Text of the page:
Several people have been telling me that maybe this difficult time, along with several other difficult health times, like when I lost my hearing or with all my vertigo issues, are meant to test my faith. Lately I've been thinking about what that really means, and I struggle with it.
If this is testing my faith, it means that my faith is dependent on the good things in life. Is it? Is the foundation of my faith in God dependent on things going well for me? So much so that if things go badly I begin to doubt even the very existence of this God that I sing praises of exultation to? If I'm saying and singing that God is the healer, provider, and is sovereign, does the way that I live and the way that I deal with difficult situations reflect this?
I think that a major contributor to this issue comes when we say that because we are Christians (or because we're Christians in America for that matter), God will act on behalf of us and that only good things will happen. You laugh, but I hear these words stated all the time, and I'm not quite sure if it's biblical (the prayer at a Baylor football game this week said this for example). Sure all things are possible with God, prayer works, and God works for those who love him... but that doesn't mean that life will be easy. We have this formula for life that we don't want to deviate from -- get an education, go to a good college, have a good social life, get married, have a good job, have kids, then grow old with your spouse, get sick, but still die happy. And we think that we are entitled to it. This is so much ingrained in us that when life shies away from this perfect formula, we assume that God, or the universe, has turned and deserted us.
We can say that we don't have these expectations for life, but that would be lying to ourselves. We have this mentality in our society that if we're 30 and not married, unable to have children, get divorced, lose our job or a loved one, have a child with illness, or have sexual inclinations towards the same sex, that God is working against us or has abandoned us. We assume that God must be distancing himself. We put God into a box and are unable to contain it when situations are out of that box and God is unable to be contained or defined by our mortal constraints.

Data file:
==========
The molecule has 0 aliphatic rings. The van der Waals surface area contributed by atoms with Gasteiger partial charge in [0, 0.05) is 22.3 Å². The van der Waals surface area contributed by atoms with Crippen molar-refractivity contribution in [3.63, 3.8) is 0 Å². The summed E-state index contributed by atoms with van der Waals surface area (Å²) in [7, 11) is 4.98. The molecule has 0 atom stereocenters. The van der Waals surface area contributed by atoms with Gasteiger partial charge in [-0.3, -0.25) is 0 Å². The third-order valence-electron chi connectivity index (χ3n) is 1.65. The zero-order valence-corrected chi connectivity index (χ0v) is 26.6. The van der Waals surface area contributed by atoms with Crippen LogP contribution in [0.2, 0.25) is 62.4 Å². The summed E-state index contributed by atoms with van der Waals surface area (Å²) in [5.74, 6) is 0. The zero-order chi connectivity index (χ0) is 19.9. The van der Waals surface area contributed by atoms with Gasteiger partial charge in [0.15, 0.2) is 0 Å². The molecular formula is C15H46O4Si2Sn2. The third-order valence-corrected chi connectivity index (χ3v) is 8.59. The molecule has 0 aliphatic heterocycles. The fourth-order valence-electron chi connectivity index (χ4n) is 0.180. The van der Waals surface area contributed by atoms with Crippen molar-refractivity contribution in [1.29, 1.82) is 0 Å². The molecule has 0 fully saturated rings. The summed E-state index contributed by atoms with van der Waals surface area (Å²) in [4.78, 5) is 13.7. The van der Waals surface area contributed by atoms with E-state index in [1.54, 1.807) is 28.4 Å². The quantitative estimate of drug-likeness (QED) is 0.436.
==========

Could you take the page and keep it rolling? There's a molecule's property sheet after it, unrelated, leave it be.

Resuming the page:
Maybe God is stronger and larger than we know.
If faith "is being sure of what you hope for and certain of what you do not see" (Hebrews 11:1), then why do the things mentioned before make us doubt our faith? God doesn't promise us that life will go according to our plan. If we are sure of what we hope for and certain of what we don't see, then testing of faith is irrelevant because we are already certain of it. God exists despite the hard times. Our certainty in him goes beyond the frailness of our humanity.
The way we look at difficulties says a lot about what we believe about God. Are we making him to be small, where anything that stretches that view makes us doubt him? or is God big? Abounding? Stronger and wiser than all?
Maybe instead of looking at these things as a test, we should look at them as God working and being active. Maybe God isn't letting go to test our faith, but is instead simply reminding us that he is sovereign. Throughout everything, he is the only constant. He is unfathomable.
All this should remind me that when I get a diagnoses from a doctor that isn't what I want, or when a boy breaks my heart, or when I wonder what the heck is going on in the world, that God is still sovereign. My faith is in him, his death, and resurrection on the cross. My faith is not in my health or another person. My faith is in the one who is larger than all that. My faith is in Jesus, and I am certain of what I don't see.
|FYI- Not the way I feel, just fits the feel of my blog post.|